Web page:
“We don’t want to be put out of that park, ” said Williams, whose academic interests include social movements like Occupy. “But the movement is not about the space any more.” He said he thought New York police and city administrators made “a tremendous mistake. The movement is in people’s minds. Zuccotti Park was a symbolic location, but they’ve made the movement bigger than it is.”

“I’d like to thank Mayor Bloomberg for kicking off a new round of recruiting to Occupy Wall Street,” said Kamins.

Regardless, onsite Occupiers continue to observe Hartford’s rules such as no open flames. “We’re abiding by what they were concerned about,” said Williams. “They come back and check, and that’s fine as long as they don’t violate our First Amendment rights.”

Meanwhile, Hartford’s Occupiers have participated in several protests, including one against Bank of America earlier this month. They’re planning another protest against CL&P at 2 p.m. Nov. 19 at 56 Prospect Street in Hartford, for that company’s slow recovery after a freak October storm turned out the lights for most of the state.

“We’re learning as we go how to do this thing,” said Kamins. Meanwhile, General Assemblies – or organizational meetings — are held every three days rather than twice a day.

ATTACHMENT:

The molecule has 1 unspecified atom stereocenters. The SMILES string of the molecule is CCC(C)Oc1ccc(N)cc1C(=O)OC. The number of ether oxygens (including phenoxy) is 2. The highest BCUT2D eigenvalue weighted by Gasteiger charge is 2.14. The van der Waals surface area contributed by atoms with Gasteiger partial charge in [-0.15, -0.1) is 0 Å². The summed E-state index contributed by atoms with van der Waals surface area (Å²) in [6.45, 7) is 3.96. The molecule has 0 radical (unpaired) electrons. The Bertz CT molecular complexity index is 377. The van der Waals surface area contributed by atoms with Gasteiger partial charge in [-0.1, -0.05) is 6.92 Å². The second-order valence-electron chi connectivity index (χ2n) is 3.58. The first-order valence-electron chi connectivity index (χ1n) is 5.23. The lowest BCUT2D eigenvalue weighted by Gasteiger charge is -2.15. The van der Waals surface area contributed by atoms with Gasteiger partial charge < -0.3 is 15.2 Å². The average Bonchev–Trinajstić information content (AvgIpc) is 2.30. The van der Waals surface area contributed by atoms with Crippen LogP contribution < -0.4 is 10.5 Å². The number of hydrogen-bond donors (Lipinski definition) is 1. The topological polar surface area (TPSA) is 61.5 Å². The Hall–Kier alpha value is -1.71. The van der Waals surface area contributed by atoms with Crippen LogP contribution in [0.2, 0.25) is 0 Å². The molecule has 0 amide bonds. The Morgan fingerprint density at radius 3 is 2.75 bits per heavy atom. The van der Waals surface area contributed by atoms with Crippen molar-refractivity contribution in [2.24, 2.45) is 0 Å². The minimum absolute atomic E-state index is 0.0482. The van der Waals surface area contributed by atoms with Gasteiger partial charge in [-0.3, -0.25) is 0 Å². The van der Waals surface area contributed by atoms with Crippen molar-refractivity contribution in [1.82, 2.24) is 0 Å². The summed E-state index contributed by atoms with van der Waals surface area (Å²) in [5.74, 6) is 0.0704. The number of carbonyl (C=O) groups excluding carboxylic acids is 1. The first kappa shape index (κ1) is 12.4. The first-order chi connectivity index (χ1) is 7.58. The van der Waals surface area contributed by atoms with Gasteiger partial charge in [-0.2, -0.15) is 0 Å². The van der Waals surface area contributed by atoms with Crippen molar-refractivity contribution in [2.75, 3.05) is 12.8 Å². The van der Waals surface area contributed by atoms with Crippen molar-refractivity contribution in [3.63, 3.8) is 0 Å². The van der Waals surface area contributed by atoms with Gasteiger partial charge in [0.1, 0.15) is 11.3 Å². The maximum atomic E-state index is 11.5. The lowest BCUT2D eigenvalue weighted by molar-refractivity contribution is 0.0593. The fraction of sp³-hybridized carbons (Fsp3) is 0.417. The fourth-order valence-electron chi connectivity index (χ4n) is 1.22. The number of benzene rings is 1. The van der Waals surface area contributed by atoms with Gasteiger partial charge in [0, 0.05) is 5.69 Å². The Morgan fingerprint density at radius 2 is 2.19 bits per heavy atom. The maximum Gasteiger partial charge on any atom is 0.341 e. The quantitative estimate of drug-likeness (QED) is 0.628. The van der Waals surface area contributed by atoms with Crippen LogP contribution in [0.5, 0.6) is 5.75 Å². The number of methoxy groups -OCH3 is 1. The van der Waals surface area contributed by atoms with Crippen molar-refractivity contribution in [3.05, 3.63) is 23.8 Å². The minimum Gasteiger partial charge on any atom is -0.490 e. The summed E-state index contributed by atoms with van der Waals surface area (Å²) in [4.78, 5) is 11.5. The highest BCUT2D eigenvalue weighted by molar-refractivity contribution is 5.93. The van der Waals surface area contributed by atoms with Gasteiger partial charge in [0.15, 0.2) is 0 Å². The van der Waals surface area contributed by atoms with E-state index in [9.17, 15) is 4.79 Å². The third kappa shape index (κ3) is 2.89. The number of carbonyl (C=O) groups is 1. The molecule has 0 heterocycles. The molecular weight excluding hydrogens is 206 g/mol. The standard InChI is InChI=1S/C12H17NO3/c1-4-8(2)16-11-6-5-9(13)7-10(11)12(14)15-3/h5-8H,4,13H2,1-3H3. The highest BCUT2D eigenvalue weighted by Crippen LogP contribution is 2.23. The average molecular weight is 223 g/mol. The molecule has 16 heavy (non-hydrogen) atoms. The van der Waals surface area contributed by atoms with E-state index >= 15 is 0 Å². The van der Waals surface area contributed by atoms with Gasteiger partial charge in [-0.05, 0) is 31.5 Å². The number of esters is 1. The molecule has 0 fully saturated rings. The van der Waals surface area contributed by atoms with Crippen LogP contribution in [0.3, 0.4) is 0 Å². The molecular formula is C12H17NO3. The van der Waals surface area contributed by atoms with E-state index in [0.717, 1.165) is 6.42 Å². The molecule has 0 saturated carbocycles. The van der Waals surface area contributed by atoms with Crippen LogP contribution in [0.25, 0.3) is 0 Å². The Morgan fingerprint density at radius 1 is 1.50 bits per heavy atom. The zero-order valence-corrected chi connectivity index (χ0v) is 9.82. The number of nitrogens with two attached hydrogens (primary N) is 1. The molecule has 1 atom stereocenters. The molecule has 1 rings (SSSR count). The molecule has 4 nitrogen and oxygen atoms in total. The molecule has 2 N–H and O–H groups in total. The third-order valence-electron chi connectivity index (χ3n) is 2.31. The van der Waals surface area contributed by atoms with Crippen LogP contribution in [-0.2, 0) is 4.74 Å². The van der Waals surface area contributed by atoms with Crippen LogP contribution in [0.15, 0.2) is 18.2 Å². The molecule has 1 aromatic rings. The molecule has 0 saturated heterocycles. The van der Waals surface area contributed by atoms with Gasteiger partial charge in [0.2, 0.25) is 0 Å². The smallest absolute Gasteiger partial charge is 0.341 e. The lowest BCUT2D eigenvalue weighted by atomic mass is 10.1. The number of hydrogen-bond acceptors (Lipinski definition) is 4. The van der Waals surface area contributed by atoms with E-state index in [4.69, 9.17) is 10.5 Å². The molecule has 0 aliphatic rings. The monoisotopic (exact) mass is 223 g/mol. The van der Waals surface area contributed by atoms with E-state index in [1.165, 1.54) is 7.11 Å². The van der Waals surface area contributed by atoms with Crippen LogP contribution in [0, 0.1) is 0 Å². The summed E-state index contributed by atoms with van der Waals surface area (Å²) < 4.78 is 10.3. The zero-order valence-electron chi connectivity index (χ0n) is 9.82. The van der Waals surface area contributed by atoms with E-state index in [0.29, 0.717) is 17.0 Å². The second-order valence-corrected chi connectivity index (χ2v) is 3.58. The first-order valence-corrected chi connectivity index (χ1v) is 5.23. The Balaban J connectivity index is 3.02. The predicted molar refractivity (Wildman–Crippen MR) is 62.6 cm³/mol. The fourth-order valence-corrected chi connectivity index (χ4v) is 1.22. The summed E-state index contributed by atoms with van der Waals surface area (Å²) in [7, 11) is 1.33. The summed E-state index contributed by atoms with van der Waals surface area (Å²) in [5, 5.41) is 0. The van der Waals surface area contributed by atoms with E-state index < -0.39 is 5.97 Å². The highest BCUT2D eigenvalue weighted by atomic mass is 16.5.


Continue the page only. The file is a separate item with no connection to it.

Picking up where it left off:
“We’re looking for other worthy causes to attach ourselves to,” said Kamins. “I think the criteria is always going to be will it affect Hartford and Connecticut and will it be an appropriate action consistent with how we account our internal values and objectives in dealing with corporate greed and mismanagement.

Wes Strong, who has been involved from the beginning, said the natural progression of the movement might be to focus on foreclosures. From RealtyTrac, the most recent figures say Connecticut had one foreclosure filing for every 1,127 households. Issues like that override the importance of a grouping of tents on public property, Strong said.